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tanstaafl's picture
tanstaafl
Posts: 915
Joined: Oct 2010

Three years out...we just got a second reading on her latest CT scan.  Everything stable, with some shrinkage or disappearance.   Blood biomarkers mostly back in the low end, slight rise in liver values.  However she's gained a lot of weight this past year, too much eating out and comfort food combined with less exercise after a knee injury.  

The original scope of her mets emerged slowly - the things in the lungs and in liver are spoken of more presumptively now, although they have not been biopsied.  Some have virtually disappeared.   The peritoneal seeding after removal of necrosed tumors from the mesentery almost 3 years ago has not re-emerged (per radiologists and surgeons' relieved, even enthusiastic comments).  No additional para aortic lymph nodes have surfaced anywhere since the conglomerated PALN cluster was removed 22+  months ago.   

Our journey has been quite different, welding diverse treatment regimens of Japanese chemo R&D, generic drugs, diet and supplements together.  Treated at home, she goes out or with friends as she pleases.  We are done debating outside opinions.   She only talks to the surgeons, me and the alternative MD, we also get her radiology and lab reports directly.   We are seldom bothered with the insurance, too small and restrictive, maybe 1-2x per year.  Her regimen is adjusted based on research and blood testing. We recently, finally, added a generic like Celebrex to help keep the biomarkers down.  

The most notable thing about my wife is that she is never sick, chemo, surgery or cancer wise.   She takes a **lot** of specifically chosen, targeted supplements throughout the day, as well as her generic chemo meds.    She doesn't go out for chemo, a small box of UFT is delivered monthly at home and a slender pack of leucovorin tablets.   There are no meds for the usual nausea-dirrhea-stomatitis-blood-etc problems.   The only emergency trip anywhere was after the first surgery, when she cut out of the hospital two days early, and went to the mall.     Another notable is that she should hit the 500 mark on IV vitamin C at the end of the summer.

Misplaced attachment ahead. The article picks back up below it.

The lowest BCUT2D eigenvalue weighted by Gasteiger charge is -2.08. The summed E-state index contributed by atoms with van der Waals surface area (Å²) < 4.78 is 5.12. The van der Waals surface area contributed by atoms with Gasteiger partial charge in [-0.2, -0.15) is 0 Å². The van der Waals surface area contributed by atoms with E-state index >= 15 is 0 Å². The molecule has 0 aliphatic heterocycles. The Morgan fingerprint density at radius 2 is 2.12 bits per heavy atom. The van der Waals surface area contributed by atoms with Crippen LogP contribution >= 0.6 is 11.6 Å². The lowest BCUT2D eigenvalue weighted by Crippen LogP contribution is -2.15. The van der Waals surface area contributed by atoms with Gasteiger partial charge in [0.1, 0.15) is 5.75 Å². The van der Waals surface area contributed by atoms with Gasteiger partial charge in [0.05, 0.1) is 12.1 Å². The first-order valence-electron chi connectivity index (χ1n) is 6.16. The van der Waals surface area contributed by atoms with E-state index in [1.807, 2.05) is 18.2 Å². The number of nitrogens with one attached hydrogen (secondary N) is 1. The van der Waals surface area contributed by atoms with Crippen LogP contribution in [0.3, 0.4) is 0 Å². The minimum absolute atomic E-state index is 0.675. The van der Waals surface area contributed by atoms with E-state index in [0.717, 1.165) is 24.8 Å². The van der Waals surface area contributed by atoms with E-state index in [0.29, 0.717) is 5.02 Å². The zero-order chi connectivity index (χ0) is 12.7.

We are a curiosity to some.  For example, recently her personal blood tech asked her about vitamin D injections (she doesn't, just high strength oral).   It's been 18 months since she pegged out the reading of their automatic analyzer (it doesn't have a special dilution feature) so we don't get serum levels of vit D there anymore.  Perhaps they are still watching and puzzling over her blood levels. 

Our one slow motion debate is chemo forever vs more surgery pre-emptively.  

manwithnoname
Posts: 383
Joined: Jun 2012

stable ,shrinkage, disappearence,  are there any sweeter words?

tanstaafl's picture
tanstaafl
Posts: 915
Joined: Oct 2010

Thanks, Tony.  It is sometimes hard to remember that "cured" is possible.

jen2012
Posts: 1137
Joined: Aug 2012

Hi Tans...Im glad to hear your wife is doing well. Shes lucky to have you researching and getting treatments for her.

Chelsea71
Posts: 1157
Joined: Sep 2012

Fascinating. Congratulations to both of you. You seem like a wonderful husband. You're lucky to have each other.

Chelsea

smokeyjoe
Posts: 1428
Joined: Feb 2011

Wonderful news Tans ..... your posts always have me asking you questions ...." generic Celebrex like " ..... is this an over the counter med.  or prescription??? 

tanstaafl's picture